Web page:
Another ominous indication is that too few of us wince when the president is called “our commander-in-chief.” No he is not. If we must get constitutional about it, the president is commander-in-chief of the armed forces. That ain’t us. (And by the way, being commander-in-chief of the armed forces does not mean he gets to autocratically control the military and go to war or set up no-fly zones on his own say-so. It’s funny how people who claim devotion to the Constitution fail to notice that Congress was given a lot to say about war and the military.)

Don’t get me wrong: I would like nothing more than to see Obama, or whoever may occupy the White House, aggressively push an agenda of government retrenchment along all fronts. That would take a kind of leadership, just not the kind the pundits seek. Thanks to the perverse incentives of modern democracy, the politicians have put us in a fiscal hole so deep that it takes a Herculean effort not to despair. No one in power has a political interest in proposing the drastic reductions in power necessary simply to avoid the looming crisis–let alone to actually leave us free. We all remember the summer of 2009, when tea-party protesters demanded that government keep its hands off … Medicare! Who gains politically by calling for scrapping the corporate-welfare-warfare state?

Sweaty Beast of Power

Being out front of a movement to really shrink government is not what Brooks and his ilk–left and right–have in mind. They would no doubt see a presidential initiative to reduce the power of the presidency and of Congress as a contradiction. Boosters of a muscular executive–what used to be called the Imperial Presidency–really do want the person holding that office to be not merely the chief executive but rather the head of the country, as parents are heads of their families. I’ll never forget when, during the (government-inflicted) energy crisis of the 1970s, Washington Post columnist Richard Cohen implored President Jimmy Carter to (this is close to verbatim) throw his arms around the sweaty beast of power. Cohen ended his column with these words: “We are waiting for our orders, Mr. President.” That attitude is far too common in the intelligentsia of all mainstream political persuasions. (That might lead us to conclude that in the mainstream there’s really only one political persuasion.)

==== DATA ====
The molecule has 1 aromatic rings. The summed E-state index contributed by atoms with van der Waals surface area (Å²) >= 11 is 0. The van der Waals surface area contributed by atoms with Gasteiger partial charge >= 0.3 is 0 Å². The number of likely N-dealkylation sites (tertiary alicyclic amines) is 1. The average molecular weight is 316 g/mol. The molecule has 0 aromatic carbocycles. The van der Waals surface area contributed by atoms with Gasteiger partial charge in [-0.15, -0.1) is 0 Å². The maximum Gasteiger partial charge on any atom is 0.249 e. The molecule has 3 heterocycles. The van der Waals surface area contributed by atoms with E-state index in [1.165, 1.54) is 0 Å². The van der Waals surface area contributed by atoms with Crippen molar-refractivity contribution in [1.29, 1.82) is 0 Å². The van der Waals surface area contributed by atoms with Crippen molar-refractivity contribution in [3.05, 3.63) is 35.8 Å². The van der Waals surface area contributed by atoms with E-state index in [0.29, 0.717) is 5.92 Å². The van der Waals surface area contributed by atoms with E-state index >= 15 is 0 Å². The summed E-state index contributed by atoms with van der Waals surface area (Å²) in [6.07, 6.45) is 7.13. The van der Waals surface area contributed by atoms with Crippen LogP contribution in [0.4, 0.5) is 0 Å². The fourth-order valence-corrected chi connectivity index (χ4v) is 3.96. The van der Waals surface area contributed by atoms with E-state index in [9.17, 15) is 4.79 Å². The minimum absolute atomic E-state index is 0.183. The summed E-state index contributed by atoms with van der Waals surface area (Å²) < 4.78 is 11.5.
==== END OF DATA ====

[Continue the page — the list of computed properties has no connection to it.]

This view of the presidency is a weak form of a principle I hesitate to even mention because I don’t wish to be misunderstood. It’s the German Führerprinzip, or leader principle in English. (It did not originate with the Nazis, and I am making no comparisons to you-know-who.) Society was seen as a hierarchical organization with a supreme, not-to-be-questioned leader at the apex. In modern democratic societies the principle is watered down substantially but, as we’ve seen, not beyond recognition. In the eyes of “responsible” pundits, presidents are supposed to articulate our concerns, express our feelings, formulate our vision, shape the national agenda, and “if necessary,” take us to war even when Congress is too parochial to see the Big Picture.

When we hear pundits pleading with Obama to exert leadership, we are hearing an invocation of the democratic version of the Führerprinzip. Do they know what they are saying?

  • Sheldon Richman is the former editor of The Freeman and a contributor to The Concise Encyclopedia of Economics. He is the author of Separating School and State: How to Liberate America's Families and thousands of articles.